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Acceleration of the discrete element method on a reconfigurable co-processor

Carrion Schafer, Benjamin (2003)
Ph.D. thesis, University of Birmingham.

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Abstract

Granular materials are important for many different disciplines, e.g. geomechanics, civil engineering and chemical engineering. Many approaches have been used to model their behaviour, but one of the best and most important is the Discrete Element Method (DEM). The DEM was first developed during the 70’s, but its widespread use has been hampered by its extremely computationally demanding nature. The DEM can be run on a parallel computer by farming out different sub-domains onto different processors. However, particles transiting from one sub-domain to another create communication and synchronisation overheads which limit the speed-up achieved by parallel processing. Also, if some cells become much more heavily populated than others, then there will be inefficiencies due to load imbalance between the processors. As a result of these effects, the speed-up achieved by running the DEM on parallel processor computers is far less than linear. This thesis describes work on the acceleration of the DEM using reconfigurable computing. A custom hardware architecture for the DEM has been designed and implemented on a Field Programmable Gate Array (FPGA) mounted on a reconfigurable computing card. The design exploits the low level parallelism of the DEM by using long, wide computational pipelines that compute many arithmetic operations concurrently. It also exploits the high level parallelism by overlapping the main computational tasks using domain decomposition techniques. Speed-ups of a factor of at least 30 per FPGA have been achieved for simulations involving 25,000 to 200,000 particles. A multi-FPGA system has been implemented that allows the full overlap of computation with communication, so that an almost linear speed-up can be achieved as the number of FPGAs is increased. The effect of the short wordlength arithmetic used in the FPGA has been investigated, and the accuracy of the simulations has been found to be acceptable.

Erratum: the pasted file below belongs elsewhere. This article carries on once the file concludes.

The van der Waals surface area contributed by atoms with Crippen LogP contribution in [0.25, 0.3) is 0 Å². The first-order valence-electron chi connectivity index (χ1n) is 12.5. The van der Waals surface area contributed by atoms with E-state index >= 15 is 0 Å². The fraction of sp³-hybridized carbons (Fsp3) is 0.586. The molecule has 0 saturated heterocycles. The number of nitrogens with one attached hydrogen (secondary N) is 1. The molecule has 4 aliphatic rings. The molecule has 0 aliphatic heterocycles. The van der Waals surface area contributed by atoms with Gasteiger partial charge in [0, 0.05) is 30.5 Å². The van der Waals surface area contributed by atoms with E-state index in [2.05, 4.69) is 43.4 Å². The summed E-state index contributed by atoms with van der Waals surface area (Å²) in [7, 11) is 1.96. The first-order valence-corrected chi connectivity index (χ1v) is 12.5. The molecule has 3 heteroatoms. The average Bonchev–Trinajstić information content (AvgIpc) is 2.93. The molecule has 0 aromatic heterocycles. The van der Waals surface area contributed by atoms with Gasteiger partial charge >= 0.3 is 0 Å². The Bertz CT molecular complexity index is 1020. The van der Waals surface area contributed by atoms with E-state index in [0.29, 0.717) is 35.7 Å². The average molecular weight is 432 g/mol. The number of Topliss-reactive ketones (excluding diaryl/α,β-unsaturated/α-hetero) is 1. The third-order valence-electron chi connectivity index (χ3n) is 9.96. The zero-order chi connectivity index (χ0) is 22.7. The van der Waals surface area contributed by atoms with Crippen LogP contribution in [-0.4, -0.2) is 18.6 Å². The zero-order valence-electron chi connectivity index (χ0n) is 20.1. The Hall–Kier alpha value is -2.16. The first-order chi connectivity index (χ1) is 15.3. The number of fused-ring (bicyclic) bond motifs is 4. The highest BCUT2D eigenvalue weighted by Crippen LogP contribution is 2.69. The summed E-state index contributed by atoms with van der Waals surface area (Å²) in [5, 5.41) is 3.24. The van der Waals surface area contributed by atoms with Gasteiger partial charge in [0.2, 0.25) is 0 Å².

Type of Work:Ph.D. thesis.
Supervisor(s):Quigley, Steven Francis and Chan, Andrew H. C.
School/Faculty:Schools (1998 to 2008) > School of Engineering
Department:Electronic, Electrical and Computer Engineering
Keywords:Reconfigurable Computing, FPGAs, Hardware Acceleration, Discrete element Method (DEM)
Subjects:TK Electrical engineering. Electronics Nuclear engineering
TA Engineering (General). Civil engineering (General)
Institution:University of Birmingham
Library Catalogue:Check for printed version of this thesis
ID Code:94
This unpublished thesis/dissertation is copyright of the author and/or third parties. The intellectual property rights of the author or third parties in respect of this work are as defined by The Copyright Designs and Patents Act 1988 or as modified by any successor legislation. Any use made of information contained in this thesis/dissertation must be in accordance with that legislation and must be properly acknowledged. Further distribution or reproduction in any format is prohibited without the permission of the copyright holder.
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